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What does a woodworker do when he can no longer do woodworking? In the case of John Economaki, you make tools.
Lead photo: Can you spot the fox in the CT-14 11⁄8″ Foxtail Shoulder Plane?
John, the founder of Bridge City Tool Works, developed a severe allergy to wood dust, likely triggered by rosewood, in the early 1980s. At the time, he was a high-end furniture designer; his “Nutcracker” piece was part of a juried exhibition at the Renwick Gallery of the Smithsonian Institution and later became part of its permanent collection.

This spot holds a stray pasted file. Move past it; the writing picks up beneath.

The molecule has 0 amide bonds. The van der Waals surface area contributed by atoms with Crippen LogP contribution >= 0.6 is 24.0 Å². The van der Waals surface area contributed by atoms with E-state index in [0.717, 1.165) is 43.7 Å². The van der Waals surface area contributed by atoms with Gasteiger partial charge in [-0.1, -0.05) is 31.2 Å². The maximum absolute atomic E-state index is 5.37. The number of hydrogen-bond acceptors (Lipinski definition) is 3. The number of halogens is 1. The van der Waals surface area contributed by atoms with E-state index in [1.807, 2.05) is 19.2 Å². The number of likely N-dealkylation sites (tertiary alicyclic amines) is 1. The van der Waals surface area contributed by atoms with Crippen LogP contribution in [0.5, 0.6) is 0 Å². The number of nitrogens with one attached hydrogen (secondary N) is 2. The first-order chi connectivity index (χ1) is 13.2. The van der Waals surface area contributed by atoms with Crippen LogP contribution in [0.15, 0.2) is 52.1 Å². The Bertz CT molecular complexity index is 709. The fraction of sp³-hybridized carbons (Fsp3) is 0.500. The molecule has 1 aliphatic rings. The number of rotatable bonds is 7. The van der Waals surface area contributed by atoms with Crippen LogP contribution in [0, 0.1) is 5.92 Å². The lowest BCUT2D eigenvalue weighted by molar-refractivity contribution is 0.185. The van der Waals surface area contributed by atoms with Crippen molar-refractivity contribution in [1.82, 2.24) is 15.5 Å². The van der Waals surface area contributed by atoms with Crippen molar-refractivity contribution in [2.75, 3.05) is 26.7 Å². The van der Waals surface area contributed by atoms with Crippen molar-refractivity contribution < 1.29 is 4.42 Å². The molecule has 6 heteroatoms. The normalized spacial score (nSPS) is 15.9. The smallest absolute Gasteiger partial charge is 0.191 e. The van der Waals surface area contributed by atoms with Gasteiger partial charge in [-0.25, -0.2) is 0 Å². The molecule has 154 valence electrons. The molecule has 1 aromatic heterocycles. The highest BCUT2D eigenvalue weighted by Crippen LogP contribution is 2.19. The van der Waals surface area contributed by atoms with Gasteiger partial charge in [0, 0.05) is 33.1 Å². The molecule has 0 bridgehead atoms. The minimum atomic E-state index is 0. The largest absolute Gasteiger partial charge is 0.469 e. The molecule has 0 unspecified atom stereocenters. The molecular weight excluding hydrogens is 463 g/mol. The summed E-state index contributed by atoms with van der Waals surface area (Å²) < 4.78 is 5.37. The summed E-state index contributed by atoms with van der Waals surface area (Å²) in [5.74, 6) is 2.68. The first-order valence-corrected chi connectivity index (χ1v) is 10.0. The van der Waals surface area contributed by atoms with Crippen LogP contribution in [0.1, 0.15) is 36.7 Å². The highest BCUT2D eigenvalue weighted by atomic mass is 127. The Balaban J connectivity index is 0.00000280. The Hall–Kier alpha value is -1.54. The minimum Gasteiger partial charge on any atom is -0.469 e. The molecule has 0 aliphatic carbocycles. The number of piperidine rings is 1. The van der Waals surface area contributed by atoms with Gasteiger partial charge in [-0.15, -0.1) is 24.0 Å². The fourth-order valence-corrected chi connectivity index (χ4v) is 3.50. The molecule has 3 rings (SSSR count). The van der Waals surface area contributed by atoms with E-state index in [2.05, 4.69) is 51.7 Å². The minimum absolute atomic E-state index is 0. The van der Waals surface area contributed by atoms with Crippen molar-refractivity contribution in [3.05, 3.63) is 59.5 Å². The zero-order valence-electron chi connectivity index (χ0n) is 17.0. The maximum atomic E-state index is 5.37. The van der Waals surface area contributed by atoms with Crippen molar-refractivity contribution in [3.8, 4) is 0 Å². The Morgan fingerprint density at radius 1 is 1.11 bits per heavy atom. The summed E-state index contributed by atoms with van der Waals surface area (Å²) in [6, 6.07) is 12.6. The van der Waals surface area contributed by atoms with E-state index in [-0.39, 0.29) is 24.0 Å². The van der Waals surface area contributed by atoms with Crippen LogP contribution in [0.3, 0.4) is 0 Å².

“My heart is in furniture design. The next best thing is living vicariously through the work of others,” John said. In many ways, however, he sees some strong similarities between being a furniture maker and being a tool maker.
“They’re both forms of expression. When I was building furniture, I was doing things that had never been built before. Now, I’m doing the same thing: you use cool materials, and make stuff that’s going to last.”
Making things that last is important to John, who laughs at software companies promoting their latest launch. “None of that stuff will be around in 15 years, let alone 300,” he
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Real woodworking is not only full with pleasure but also it’s a great way to stay in shape.
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